United States District Court, N.D. Texas, Wichita Falls Division
ZACHARY LEON TRUMBLE, Wichita County Jail No. SO 72426, Plaintiff,
SGT. REYNOLDS, et al. Defendants.
FINDINGS, CONCLUSIONS, AND RECOMMENDATION OF THE
UNITED STATES MAGISTRATE JUDGE
RAY, JR. UNITED STATES MAGISTRATE JUDGE.
an inmate confined in the Wichita County Jail in Wichita
Falls, Texas, filed this action pursuant to 42 U.S.C. §
1983. Defendants are Sergeant Reynolds, Officer Walsh, and
Wichita County Jail. ECF No. 1. Plaintiff claims that his
personal property, which included “clothes and
stuff” was thrown away by Wichita County Jail guards.
Id. He seeks monetary damages. Id.
filed by pro se litigants may be dismissed as
frivolous when they seek to re-litigate claims premised upon
substantially the same facts arising from a common series of
events upon which the plaintiff has relied in a previous
lawsuit, even if the previous suit remains pending.
Pittman v. Moore, 980 F.2d 994, 995 (5th Cir. 1993);
Wilson v. Lynaugh, 878 F.2d 846, 850 (5th Cir.
1989); see also Adele v. Rogers, 669 F. App'x
264 (5th Cir. 2016); Cato v. United States, 70 F.3d
1103, 1105 n.2 (9th Cir. 1995); Bailey v. Johnson,
846 F.2d 1019, 1021 (5th Cir. 1988); Van Meter v.
Morgan, 518 F.2d 366, 367-68 (8th Cir. 1975);
Ballentine v. Crawford, 563 F.Supp. 627, 629 (N.D.
Ind. 1983). Plaintiff's claims are identical to those set
forth in his previously filed case that was dismissed
pursuant to 28 U.S.C. § 1915(e)(2)(B)(ii) for failure to
state a claim on which relief may be granted. Trumble v.
Wichita County Sheriff's Office, No. 7:17-cv-00142-O
(N.D. Tex.). Thus, the case at bar constitutes repetitive
litigation. See Pittman v. Moore, 980 F.2d at 995
(noting that a plaintiff is entitled to “one bite at
the litigation apple - but not more”).
indicated in the Court's previous order dismissing
Plaintiff's claims, Plaintiff cannot prevail in this
federal lawsuit. The United States Supreme Court has held
that the “unauthorized, intentional deprivation of
property” does not constitute a civil rights violation
if there exists a meaningful post-deprivation remedy.
Hudson v. Palmer, 468 U.S. 517, 533 (1984);
accord Nickens v. Melton, 38 F.3d 183, 184-85 (5th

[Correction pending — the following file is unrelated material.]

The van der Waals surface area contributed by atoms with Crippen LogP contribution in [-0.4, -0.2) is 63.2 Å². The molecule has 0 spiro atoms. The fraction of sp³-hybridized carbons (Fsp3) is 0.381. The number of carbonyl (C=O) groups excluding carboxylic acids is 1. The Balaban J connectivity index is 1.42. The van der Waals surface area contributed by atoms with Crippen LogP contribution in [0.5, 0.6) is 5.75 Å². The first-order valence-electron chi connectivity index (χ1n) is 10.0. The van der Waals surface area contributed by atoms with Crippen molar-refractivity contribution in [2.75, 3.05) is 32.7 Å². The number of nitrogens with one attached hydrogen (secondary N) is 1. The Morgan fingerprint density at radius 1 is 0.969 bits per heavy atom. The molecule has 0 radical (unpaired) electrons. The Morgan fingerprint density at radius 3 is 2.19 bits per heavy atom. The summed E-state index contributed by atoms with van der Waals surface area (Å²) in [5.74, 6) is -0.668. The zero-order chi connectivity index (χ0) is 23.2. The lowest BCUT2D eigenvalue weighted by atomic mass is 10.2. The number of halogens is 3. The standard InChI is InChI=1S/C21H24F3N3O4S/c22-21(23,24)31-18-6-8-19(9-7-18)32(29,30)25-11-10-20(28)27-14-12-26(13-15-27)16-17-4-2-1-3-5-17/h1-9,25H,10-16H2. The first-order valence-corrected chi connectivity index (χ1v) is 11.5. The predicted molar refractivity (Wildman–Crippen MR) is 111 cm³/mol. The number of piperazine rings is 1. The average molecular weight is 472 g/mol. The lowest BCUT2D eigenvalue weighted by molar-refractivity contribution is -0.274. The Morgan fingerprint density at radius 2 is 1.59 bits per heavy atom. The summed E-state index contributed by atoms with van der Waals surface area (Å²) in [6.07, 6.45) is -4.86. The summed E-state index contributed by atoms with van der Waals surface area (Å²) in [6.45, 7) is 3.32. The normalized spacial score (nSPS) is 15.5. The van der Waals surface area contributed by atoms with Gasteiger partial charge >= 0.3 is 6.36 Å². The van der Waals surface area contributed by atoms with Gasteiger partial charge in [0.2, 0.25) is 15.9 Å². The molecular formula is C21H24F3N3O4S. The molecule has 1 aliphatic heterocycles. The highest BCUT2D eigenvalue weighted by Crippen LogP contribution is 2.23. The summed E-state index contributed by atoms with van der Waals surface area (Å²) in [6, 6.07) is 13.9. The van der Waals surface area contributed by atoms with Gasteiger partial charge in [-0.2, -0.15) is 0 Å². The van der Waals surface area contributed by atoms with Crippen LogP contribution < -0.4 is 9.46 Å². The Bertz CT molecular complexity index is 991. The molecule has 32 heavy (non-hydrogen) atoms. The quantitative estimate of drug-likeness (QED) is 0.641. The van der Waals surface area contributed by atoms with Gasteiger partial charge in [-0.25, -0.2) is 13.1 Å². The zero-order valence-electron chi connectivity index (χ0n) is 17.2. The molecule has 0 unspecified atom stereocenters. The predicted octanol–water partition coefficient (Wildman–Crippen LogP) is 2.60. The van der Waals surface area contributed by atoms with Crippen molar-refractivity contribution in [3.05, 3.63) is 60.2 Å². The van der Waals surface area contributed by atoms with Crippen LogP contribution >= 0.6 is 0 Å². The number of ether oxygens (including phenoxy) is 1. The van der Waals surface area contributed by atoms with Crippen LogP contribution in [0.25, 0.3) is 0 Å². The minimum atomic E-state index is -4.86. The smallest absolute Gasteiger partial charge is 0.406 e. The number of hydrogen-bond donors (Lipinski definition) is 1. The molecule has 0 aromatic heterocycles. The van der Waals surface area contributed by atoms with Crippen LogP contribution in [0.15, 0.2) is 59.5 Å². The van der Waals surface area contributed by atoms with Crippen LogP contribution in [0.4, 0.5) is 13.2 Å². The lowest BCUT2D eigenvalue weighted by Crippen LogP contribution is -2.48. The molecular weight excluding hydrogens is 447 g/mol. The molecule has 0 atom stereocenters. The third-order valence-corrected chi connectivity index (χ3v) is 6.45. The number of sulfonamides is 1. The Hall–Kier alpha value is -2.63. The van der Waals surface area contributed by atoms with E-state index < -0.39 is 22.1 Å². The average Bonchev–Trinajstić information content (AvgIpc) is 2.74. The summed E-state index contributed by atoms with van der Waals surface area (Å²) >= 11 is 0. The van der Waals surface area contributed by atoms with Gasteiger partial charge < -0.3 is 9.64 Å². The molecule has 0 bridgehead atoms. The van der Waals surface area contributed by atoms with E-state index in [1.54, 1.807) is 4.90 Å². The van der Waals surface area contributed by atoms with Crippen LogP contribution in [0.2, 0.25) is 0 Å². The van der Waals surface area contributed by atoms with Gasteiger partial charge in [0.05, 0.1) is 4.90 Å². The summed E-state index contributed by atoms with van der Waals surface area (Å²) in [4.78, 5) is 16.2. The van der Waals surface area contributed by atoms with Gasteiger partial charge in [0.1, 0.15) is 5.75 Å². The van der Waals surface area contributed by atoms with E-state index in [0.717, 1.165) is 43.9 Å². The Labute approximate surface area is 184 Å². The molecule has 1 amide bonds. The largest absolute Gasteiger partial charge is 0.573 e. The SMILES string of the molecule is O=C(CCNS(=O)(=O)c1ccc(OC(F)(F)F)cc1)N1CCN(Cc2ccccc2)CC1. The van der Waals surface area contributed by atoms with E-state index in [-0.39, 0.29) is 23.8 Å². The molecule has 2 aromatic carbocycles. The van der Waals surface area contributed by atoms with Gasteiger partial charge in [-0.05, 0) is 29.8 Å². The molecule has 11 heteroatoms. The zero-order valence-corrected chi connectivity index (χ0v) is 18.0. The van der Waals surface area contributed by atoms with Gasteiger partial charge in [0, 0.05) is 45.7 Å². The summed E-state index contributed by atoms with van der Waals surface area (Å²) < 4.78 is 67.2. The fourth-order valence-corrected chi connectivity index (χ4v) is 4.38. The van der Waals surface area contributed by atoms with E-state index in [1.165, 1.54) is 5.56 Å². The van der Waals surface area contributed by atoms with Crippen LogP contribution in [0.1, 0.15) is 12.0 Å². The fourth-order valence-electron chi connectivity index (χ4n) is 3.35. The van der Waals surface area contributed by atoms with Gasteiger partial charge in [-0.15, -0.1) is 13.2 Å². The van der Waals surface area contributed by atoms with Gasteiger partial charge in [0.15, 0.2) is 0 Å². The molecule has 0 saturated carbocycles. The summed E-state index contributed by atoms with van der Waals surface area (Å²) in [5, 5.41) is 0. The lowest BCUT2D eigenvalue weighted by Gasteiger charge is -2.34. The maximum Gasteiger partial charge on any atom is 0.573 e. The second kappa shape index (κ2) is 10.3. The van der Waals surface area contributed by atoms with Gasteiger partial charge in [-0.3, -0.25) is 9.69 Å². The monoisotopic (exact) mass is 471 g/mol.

Cir. 1994); see also Holloway v. Walker, 790 F.2d
1170, 1174 (5th Cir. 1986) (finding no breach of federally
guaranteed constitutional rights, even where a high-level
state employee intentionally engages in tortious conduct, as
long as the state system as a whole provides due process of
law). Under the circumstances of the instant case, Plaintiff
has the state common-law action of conversion available to
remedy his alleged loss of property. Allen v.
Thomas, 388 F.3d 147, 149 (5th Cir. 2004); Murphy v.
Collins, 26 F.3d 541, 543-44 (5th Cir. 1994); Myers
v. Adams, 728 S.W.2d 771 (Tex. 1987). Conversion occurs
when there is an unauthorized and unlawful exercise of
dominion and control over the personal property of another
which is inconsistent with the rights of the owner.
Armstrong v. Benavides, 180 S.W.3d 359, 363 (Tex.
App. - Dallas 2005, no writ); Beam v. Voss,
568 S.W.2d 413, 420-21 (Tex. Civ. App.-San Antonio 1978,
no writ). If Defendants exercised unauthorized
control over Plaintiff's personal property, he has a
factual basis to allege a cause of action in conversion. Such
a common-law action in state court would be sufficient to
meet constitutional due process requirements. Brown v.
Vasquez, 699 F. App'x 335, 336 (5th Cir. 2017).
Thus, in bringing such claims, Plaintiff must either take
advantage of the available remedies or prove that the
available remedies are inadequate. Hudson, 468 U.S.
at 534-35. Because Texas law provides an adequate
post-deprivation remedy for the loss of the personal-property
items, Plaintiff's claim concerning the taking of his
personal property does not rise to a violation of the Due
extent, if any, that Plaintiff claims his property is missing
as a result of negligence on the part of any Defendant, he
cannot prevail. Complaints of negligence are not actionable
under the Civil Rights Act. Daniels v. Williams, 474
U.S. 327 (1986); Davidson v. Cannon, 474 U.S. 344
foregoing reasons, the undersigned
RECOMMENDS that Plaintiff's Complaint be
DISMISSED without prejudice pursuant to 28
U.S.C. § 1915A(b)(1) as frivolous. Although Plaintiff
has neither paid the filing fee nor filed a motion for leave
to proceed in forma pauperis, the Court has the
authority under 28 U.S.C. § 1915A to screen and dismiss
frivolous lawsuits filed by inmates. An action is frivolous
if it lacks an arguable basis in either law or fact.
Neitzke v. Williams, 490 U.S. 319, 325 (1989);
Henson-El v. Rogers, 923 F.2d 51, 53 (5th Cir.
1991). A complaint is without an arguable basis in law if it
is “based on an indisputably meritless legal
theory.” Neitzke, 490 U.S. at 327. The claims
set forth in the case at bar have no arguable basis under
of this Findings, Conclusions, and Recommendation shall be
served on all parties in the manner provided by law. Any
party who objects to any part of this Findings, Conclusions,
and Recommendation must file specific written objections
within fourteen days after being served with a copy.
See 28 U.S.C. § 636(b)(1)(B) and Fed.R.Civ.P.
72(b)(1). In order to be specific, an objection must identify
the specific finding or recommendation to which objection is
made, state the basis for the objection, and specify the
place in the magistrate judge's findings, conclusions,
and recommendation where the disputed determination is found.
An objection that merely incorporates by reference or refers
to the briefing before the magistrate judge is not specific.
Failure to file specific written objections will bar the
aggrieved party from appealing the factual findings ...